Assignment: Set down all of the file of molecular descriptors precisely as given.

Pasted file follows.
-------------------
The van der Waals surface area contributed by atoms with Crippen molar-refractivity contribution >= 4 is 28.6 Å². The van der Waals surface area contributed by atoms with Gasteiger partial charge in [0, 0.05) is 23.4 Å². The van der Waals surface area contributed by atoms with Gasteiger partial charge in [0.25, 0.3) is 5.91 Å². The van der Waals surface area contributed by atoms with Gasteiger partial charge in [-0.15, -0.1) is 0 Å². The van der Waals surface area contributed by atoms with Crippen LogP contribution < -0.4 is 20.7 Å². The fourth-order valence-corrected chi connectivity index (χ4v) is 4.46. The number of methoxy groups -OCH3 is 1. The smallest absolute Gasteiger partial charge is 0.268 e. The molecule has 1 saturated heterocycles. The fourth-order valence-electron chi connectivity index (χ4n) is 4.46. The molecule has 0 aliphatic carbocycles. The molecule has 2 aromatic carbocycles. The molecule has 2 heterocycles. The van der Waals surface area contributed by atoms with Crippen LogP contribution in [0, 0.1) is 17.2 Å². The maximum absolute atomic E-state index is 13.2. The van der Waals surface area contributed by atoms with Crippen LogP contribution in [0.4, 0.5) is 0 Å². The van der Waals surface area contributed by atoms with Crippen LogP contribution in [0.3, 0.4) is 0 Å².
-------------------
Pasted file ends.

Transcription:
The van der Waals surface area contributed by atoms with Crippen molar-refractivity contribution >= 4 is 28.6 Å². The van der Waals surface area contributed by atoms with Gasteiger partial charge in [0, 0.05) is 23.4 Å². The van der Waals surface area contributed by atoms with Gasteiger partial charge in [0.25, 0.3) is 5.91 Å². The van der Waals surface area contributed by atoms with Gasteiger partial charge in [-0.15, -0.1) is 0 Å². The van der Waals surface area contributed by atoms with Crippen LogP contribution < -0.4 is 20.7 Å². The fourth-order valence-corrected chi connectivity index (χ4v) is 4.46. The number of methoxy groups -OCH3 is 1. The smallest absolute Gasteiger partial charge is 0.268 e. The molecule has 1 saturated heterocycles. The fourth-order valence-electron chi connectivity index (χ4n) is 4.46. The molecule has 0 aliphatic carbocycles. The molecule has 2 aromatic carbocycles. The molecule has 2 heterocycles. The van der Waals surface area contributed by atoms with Crippen LogP contribution in [0, 0.1) is 17.2 Å². The maximum absolute atomic E-state index is 13.2. The van der Waals surface area contributed by atoms with Crippen LogP contribution in [0.4, 0.5) is 0 Å². The van der Waals surface area contributed by atoms with Crippen LogP contribution in [0.3, 0.4) is 0 Å².